Piracy as a core business strategy

Could piracy be a key differentiator in driving a band's success?

I don't think piracy is the salvation of the entertainment industry, but I think there's an interesting germ of an idea in this TechDirt article about Show of Hands and its dependency on piracy to drive business. As one band member suggests:

You may call this process "piracy" if you wish--for me it is an act of generosity and it both increases our audience size and record sales. And as I always say on the night--if you're going to do it anyway you may as well feel good about it! I believe the official term is "viral marketing," and we depend utterly upon it.

Thom Yorke of Radiohead has questioned whether its "pay-what-you-wish" model would work for small bands, but I've got to think that a small band must depends on piracy (and any other means) to drive revenue. For a small band, or any software company trying to disrupt incumbent vendors, adoption is the first order of business .

Piracy is a way to drive adoption. Obviously, piracy only works if someone cares about your product in the first place--otherwise, why would they bother stealing it? But perhaps it's a compelling strategy for some? It certainly seems to work for Microsoft in emerging markets like China ...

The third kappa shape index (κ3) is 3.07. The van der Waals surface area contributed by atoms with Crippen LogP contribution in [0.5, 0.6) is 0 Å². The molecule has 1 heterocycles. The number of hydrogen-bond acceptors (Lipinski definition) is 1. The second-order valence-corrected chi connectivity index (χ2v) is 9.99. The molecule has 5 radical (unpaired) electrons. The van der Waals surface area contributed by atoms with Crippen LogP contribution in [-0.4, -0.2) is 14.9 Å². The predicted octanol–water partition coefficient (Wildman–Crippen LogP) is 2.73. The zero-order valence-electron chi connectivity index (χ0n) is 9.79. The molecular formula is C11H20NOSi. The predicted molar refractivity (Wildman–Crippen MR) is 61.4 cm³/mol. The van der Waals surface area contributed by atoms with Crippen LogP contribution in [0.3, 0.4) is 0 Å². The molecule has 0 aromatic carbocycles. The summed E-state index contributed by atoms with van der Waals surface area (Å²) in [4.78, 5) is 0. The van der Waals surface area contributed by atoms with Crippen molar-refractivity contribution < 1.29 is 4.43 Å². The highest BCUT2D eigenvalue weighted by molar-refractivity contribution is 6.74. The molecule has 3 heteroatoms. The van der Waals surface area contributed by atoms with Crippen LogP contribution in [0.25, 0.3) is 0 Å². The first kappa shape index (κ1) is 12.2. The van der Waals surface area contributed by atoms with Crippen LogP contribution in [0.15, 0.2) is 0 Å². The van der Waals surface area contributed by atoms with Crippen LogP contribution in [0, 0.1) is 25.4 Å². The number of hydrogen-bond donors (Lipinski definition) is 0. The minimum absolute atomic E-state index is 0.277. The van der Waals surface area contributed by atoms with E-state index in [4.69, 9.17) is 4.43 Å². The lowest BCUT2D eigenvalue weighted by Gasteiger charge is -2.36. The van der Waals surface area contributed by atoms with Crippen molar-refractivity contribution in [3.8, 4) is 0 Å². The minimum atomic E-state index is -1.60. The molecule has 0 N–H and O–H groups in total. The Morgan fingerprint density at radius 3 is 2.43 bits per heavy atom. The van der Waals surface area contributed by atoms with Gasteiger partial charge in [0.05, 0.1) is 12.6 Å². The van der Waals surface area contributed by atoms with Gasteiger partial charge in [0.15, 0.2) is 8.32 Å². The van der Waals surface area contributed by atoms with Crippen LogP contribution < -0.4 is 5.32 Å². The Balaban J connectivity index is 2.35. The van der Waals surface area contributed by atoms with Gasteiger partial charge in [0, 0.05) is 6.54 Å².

Tech Culture
About the author

    Matt Asay is chief operating officer at Canonical, the company behind the Ubuntu Linux operating system. Prior to Canonical, Matt was general manager of the Americas division and vice president of business development at Alfresco, an open-source applications company. Matt brings a decade of in-the-trenches open-source business and legal experience to The Open Road, with an emphasis on emerging open-source business strategies and opportunities. He is a member of the CNET Blog Network and is not an employee of CNET. You can follow Matt on Twitter @mjasay.


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